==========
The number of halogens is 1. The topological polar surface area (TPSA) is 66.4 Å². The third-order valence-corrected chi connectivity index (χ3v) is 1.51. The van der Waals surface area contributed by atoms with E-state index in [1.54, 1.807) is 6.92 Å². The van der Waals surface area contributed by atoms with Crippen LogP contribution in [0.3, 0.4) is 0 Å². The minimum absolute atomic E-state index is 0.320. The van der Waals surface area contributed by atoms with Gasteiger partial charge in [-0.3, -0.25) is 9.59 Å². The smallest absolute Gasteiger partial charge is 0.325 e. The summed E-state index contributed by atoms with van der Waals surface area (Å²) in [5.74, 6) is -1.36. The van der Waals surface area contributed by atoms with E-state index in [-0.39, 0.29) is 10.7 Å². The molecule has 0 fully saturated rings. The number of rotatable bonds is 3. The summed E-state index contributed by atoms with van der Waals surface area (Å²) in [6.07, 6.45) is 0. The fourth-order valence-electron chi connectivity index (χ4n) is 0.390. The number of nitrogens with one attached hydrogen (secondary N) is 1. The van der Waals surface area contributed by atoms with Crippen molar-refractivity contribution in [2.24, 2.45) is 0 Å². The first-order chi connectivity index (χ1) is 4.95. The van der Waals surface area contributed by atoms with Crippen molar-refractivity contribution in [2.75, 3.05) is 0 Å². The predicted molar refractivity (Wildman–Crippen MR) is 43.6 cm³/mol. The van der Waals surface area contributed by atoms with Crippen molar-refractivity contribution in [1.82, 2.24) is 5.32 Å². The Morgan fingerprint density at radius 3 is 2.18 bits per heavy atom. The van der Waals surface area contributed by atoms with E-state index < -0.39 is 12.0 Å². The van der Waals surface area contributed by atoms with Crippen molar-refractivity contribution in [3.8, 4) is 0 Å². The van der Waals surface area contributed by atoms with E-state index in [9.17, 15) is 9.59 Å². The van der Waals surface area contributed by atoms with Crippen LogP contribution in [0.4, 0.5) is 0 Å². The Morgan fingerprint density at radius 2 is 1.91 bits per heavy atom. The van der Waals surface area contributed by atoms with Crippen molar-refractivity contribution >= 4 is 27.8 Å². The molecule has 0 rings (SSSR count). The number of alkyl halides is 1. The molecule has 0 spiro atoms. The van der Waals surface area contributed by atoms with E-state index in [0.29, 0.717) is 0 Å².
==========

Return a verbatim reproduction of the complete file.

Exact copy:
The number of halogens is 1. The topological polar surface area (TPSA) is 66.4 Å². The third-order valence-corrected chi connectivity index (χ3v) is 1.51. The van der Waals surface area contributed by atoms with E-state index in [1.54, 1.807) is 6.92 Å². The van der Waals surface area contributed by atoms with Crippen LogP contribution in [0.3, 0.4) is 0 Å². The minimum absolute atomic E-state index is 0.320. The van der Waals surface area contributed by atoms with Gasteiger partial charge in [-0.3, -0.25) is 9.59 Å². The smallest absolute Gasteiger partial charge is 0.325 e. The summed E-state index contributed by atoms with van der Waals surface area (Å²) in [5.74, 6) is -1.36. The van der Waals surface area contributed by atoms with E-state index in [-0.39, 0.29) is 10.7 Å². The molecule has 0 fully saturated rings. The number of rotatable bonds is 3. The summed E-state index contributed by atoms with van der Waals surface area (Å²) in [6.07, 6.45) is 0. The fourth-order valence-electron chi connectivity index (χ4n) is 0.390. The number of nitrogens with one attached hydrogen (secondary N) is 1. The van der Waals surface area contributed by atoms with Crippen molar-refractivity contribution in [2.24, 2.45) is 0 Å². The first-order chi connectivity index (χ1) is 4.95. The van der Waals surface area contributed by atoms with Crippen molar-refractivity contribution in [2.75, 3.05) is 0 Å². The predicted molar refractivity (Wildman–Crippen MR) is 43.6 cm³/mol. The van der Waals surface area contributed by atoms with Crippen molar-refractivity contribution in [1.82, 2.24) is 5.32 Å². The Morgan fingerprint density at radius 3 is 2.18 bits per heavy atom. The van der Waals surface area contributed by atoms with E-state index < -0.39 is 12.0 Å². The van der Waals surface area contributed by atoms with Crippen molar-refractivity contribution in [3.8, 4) is 0 Å². The van der Waals surface area contributed by atoms with E-state index in [9.17, 15) is 9.59 Å². The van der Waals surface area contributed by atoms with Crippen LogP contribution in [0.4, 0.5) is 0 Å². The Morgan fingerprint density at radius 2 is 1.91 bits per heavy atom. The van der Waals surface area contributed by atoms with Crippen molar-refractivity contribution >= 4 is 27.8 Å². The molecule has 0 rings (SSSR count). The number of alkyl halides is 1. The molecule has 0 spiro atoms. The van der Waals surface area contributed by atoms with E-state index in [0.29, 0.717) is 0 Å².